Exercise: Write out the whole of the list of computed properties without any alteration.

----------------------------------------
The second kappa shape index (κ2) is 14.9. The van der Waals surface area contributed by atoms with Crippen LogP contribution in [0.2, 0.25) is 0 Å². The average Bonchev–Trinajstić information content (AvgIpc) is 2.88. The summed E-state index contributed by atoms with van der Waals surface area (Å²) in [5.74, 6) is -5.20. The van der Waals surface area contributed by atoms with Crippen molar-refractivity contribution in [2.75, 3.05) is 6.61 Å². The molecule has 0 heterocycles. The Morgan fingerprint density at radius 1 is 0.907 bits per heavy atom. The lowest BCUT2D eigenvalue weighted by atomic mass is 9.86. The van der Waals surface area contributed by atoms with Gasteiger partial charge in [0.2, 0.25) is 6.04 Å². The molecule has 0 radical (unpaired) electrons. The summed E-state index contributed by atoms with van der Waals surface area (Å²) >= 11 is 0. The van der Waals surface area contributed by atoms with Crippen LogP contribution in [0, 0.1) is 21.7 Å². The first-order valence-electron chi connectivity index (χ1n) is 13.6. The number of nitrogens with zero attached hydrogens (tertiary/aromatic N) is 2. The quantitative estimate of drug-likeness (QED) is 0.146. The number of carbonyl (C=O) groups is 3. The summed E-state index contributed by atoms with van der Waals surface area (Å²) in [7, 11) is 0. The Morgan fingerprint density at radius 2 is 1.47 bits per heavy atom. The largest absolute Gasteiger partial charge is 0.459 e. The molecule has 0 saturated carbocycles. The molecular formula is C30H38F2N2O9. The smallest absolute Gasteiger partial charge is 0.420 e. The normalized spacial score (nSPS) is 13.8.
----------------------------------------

The second kappa shape index (κ2) is 14.9. The van der Waals surface area contributed by atoms with Crippen LogP contribution in [0.2, 0.25) is 0 Å². The average Bonchev–Trinajstić information content (AvgIpc) is 2.88. The summed E-state index contributed by atoms with van der Waals surface area (Å²) in [5.74, 6) is -5.20. The van der Waals surface area contributed by atoms with Crippen molar-refractivity contribution in [2.75, 3.05) is 6.61 Å². The molecule has 0 heterocycles. The Morgan fingerprint density at radius 1 is 0.907 bits per heavy atom. The lowest BCUT2D eigenvalue weighted by atomic mass is 9.86. The van der Waals surface area contributed by atoms with Gasteiger partial charge in [0.2, 0.25) is 6.04 Å². The molecule has 0 radical (unpaired) electrons. The summed E-state index contributed by atoms with van der Waals surface area (Å²) >= 11 is 0. The van der Waals surface area contributed by atoms with Crippen LogP contribution in [0, 0.1) is 21.7 Å². The first-order valence-electron chi connectivity index (χ1n) is 13.6. The number of nitrogens with zero attached hydrogens (tertiary/aromatic N) is 2. The quantitative estimate of drug-likeness (QED) is 0.146. The number of carbonyl (C=O) groups is 3. The summed E-state index contributed by atoms with van der Waals surface area (Å²) in [7, 11) is 0. The Morgan fingerprint density at radius 2 is 1.47 bits per heavy atom. The largest absolute Gasteiger partial charge is 0.459 e. The molecule has 0 saturated carbocycles. The molecular formula is C30H38F2N2O9. The smallest absolute Gasteiger partial charge is 0.420 e. The normalized spacial score (nSPS) is 13.8.